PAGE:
> Zum Inhalt


Head of the group: Prof. Dr. Thorsten SchummTel.: +43-1-58801-141896Fax: +43-1-58801-14199 Room number: ZA 01 40

TU Wien - Atominstitut
Stadionallee 2
1020 Vienna

Caesium Interferometer

Almost a hundred years after being postulated and observed, the wave properties of massive particles serve as testbed for modern quantum physics.

The matter wave properties of particles can be easily studied in interferometers, where two spatially separated waves are brought to overlap and form the characteristic interference pattern. Interference of matter waves has been observed for electrons, neutrons, atoms and even large molecules.

With the new Caesium setup, we want to make use of matter waves for metrology. We exploit all properties a gas of alkali atoms has to offer: Caesium atoms can be laser-cooled and trapped with magnetic fields and laser beams. After additional evaporative cooling, one achieves a Bose Einstein condensate (BEC). In a BEC all atoms find themselves in the exact same quantum state and can be described by a single macroscopic wave function.

1: Illustration of Bose-Einstein condensates in double well potential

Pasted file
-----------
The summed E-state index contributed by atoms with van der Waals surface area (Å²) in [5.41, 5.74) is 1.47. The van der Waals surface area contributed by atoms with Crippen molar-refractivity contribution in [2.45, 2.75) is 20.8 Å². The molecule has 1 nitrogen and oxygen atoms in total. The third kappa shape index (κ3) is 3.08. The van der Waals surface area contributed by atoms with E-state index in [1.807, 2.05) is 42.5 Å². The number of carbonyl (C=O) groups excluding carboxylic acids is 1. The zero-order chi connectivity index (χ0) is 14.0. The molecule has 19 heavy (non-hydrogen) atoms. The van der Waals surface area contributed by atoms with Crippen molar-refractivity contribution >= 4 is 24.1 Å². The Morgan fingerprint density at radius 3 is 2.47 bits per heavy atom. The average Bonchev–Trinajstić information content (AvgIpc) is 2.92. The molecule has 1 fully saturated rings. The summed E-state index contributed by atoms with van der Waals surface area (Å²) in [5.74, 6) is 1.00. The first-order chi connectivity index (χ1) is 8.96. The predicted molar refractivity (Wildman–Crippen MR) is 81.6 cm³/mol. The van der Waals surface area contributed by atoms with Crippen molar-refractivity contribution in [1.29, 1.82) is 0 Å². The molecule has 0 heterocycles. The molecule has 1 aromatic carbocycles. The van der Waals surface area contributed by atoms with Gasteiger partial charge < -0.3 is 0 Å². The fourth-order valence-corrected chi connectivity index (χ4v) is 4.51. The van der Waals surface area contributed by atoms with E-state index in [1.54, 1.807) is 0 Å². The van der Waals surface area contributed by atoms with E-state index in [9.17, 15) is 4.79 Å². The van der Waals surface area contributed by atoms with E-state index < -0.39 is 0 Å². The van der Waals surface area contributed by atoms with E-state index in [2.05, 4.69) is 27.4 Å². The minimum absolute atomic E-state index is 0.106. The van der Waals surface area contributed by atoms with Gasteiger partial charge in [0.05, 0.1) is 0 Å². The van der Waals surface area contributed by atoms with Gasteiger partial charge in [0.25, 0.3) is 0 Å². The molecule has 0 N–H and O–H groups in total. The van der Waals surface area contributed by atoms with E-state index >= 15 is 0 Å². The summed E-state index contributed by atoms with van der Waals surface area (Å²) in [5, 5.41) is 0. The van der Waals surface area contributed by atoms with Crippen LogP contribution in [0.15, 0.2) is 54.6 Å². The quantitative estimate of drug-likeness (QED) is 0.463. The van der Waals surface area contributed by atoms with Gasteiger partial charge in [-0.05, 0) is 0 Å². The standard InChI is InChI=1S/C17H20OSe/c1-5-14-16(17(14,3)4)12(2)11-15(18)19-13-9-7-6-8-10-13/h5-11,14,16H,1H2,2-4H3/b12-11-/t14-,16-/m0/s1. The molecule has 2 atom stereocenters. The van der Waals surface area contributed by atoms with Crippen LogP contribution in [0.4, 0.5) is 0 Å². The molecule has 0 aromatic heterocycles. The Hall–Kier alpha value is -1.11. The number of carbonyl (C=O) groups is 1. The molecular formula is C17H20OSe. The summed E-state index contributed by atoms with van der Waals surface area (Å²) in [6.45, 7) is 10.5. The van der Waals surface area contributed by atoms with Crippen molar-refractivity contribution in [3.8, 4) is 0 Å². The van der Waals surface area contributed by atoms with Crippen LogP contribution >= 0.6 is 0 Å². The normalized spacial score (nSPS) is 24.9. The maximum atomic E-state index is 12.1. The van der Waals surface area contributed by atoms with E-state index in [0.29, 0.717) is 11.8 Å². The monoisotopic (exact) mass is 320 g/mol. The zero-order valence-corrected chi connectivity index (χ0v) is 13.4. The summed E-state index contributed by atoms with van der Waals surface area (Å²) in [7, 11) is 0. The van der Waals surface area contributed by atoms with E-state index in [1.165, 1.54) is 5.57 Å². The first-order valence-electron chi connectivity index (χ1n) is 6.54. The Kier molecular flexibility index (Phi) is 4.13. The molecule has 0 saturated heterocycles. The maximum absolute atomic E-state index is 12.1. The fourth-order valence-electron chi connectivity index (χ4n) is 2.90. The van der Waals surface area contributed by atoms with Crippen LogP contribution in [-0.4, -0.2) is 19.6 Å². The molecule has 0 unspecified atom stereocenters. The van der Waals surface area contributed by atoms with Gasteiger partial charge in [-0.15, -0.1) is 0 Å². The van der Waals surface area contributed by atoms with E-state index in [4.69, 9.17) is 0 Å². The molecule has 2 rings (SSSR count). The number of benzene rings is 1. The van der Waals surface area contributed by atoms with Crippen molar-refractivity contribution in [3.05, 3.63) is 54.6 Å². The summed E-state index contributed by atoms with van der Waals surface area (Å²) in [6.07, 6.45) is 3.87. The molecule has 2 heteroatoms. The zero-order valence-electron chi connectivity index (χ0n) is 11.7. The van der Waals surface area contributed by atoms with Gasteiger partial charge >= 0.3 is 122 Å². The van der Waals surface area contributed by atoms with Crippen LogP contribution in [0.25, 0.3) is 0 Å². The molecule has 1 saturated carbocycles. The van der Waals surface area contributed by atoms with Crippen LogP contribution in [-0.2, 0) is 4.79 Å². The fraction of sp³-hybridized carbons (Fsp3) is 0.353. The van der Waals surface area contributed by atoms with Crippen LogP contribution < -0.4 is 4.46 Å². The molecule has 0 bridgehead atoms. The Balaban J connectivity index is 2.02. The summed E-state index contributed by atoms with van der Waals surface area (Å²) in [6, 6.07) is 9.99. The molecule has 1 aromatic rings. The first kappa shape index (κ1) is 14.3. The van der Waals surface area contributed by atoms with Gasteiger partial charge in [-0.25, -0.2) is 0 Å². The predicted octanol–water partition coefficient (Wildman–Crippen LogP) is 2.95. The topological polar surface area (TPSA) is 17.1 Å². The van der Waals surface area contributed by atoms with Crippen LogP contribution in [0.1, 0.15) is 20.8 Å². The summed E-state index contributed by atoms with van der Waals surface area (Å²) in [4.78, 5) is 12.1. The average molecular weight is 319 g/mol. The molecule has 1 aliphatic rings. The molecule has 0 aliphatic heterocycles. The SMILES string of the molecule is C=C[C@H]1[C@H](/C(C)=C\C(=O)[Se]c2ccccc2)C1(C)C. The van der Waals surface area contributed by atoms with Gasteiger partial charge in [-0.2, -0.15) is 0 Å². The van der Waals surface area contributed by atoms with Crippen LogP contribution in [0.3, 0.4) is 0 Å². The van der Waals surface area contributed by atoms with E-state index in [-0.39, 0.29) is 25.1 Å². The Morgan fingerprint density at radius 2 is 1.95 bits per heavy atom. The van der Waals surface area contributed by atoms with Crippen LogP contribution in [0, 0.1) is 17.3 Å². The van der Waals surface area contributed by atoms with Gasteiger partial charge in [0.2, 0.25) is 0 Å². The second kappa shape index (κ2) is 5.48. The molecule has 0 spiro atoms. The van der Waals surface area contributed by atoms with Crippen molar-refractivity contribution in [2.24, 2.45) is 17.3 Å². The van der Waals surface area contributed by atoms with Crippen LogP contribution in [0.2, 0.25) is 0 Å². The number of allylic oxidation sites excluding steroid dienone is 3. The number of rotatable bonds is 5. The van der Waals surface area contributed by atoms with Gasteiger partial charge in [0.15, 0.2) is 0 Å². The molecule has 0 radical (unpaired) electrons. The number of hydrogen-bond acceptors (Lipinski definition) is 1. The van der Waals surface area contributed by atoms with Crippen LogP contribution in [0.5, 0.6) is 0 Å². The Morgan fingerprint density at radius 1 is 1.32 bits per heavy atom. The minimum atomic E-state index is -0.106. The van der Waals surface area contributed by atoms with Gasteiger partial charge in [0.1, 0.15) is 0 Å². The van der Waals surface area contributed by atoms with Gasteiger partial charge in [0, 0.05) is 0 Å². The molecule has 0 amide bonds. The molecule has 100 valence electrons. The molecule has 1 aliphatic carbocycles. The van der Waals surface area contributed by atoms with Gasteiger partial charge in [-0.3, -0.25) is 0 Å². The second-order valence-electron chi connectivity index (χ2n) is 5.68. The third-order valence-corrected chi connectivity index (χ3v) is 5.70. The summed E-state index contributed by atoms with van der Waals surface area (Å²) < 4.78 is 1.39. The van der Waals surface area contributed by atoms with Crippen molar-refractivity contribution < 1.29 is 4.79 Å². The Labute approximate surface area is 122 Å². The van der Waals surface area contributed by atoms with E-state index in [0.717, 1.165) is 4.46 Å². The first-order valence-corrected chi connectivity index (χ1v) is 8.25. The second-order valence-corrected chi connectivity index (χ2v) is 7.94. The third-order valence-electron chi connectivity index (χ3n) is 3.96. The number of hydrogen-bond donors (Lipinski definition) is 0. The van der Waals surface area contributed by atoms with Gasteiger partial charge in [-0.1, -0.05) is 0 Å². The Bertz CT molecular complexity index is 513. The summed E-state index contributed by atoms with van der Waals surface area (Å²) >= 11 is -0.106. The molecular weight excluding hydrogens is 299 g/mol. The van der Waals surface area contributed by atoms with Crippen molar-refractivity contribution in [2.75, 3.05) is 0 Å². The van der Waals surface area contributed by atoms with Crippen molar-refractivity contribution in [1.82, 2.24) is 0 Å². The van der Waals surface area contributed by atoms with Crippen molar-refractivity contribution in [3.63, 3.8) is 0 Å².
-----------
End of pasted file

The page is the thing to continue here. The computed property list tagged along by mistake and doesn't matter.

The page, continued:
We realize an interferometer by continuously deforming the single potential well, in which the BEC is trapped, into a double well potential. The splitting of the condensate wave function while controlling the relative phase is the first step of the interferometer sequence.  Since this step will be repeated for the measurements hundreds of times, the relative phase needs to be highly reproducible to serve as reference.

The condensates accumulate a phase difference dependent on their energy difference during the time span in which they are fully separated. The difference in energy in turn depends on the atomic interactions and inhomogeneities of ambient fields. A tilt of the double well with respect to the gravitational acceleration g results a small difference in potential energy, which can be detected in the interference pattern.

To observe such small effects, our Caesium interferometer needs an exceptionally high sensitivity, which we want to achieve by a long phase accumulation time. In order to avoid the typical interaction driven phase diffusion, we want to control and minimize the interaction strength by external fields. Shielding against external influences on the experimental setup will be essential.

2: Illustration of our atomchip with optical dipole trap

A compact experiment will help us to achieve the appropriate control: The setup is based on a ColdQuanta RuBECi system with a double-chamber glass cell, where the Caesium atoms can be trapped and cooled in a magneto optic trap (MOT). Magnetic fields are generated by permanent magnets, coils and current carrying wires on a so-called atomchip. Optical traps, realized by focused laser beams, can be brought in close vicinity of the atom chip, to prepare the atoms for the interferometer sequence.

The experiment is currently set up in the lab – we will keep you posted on the progress on this page.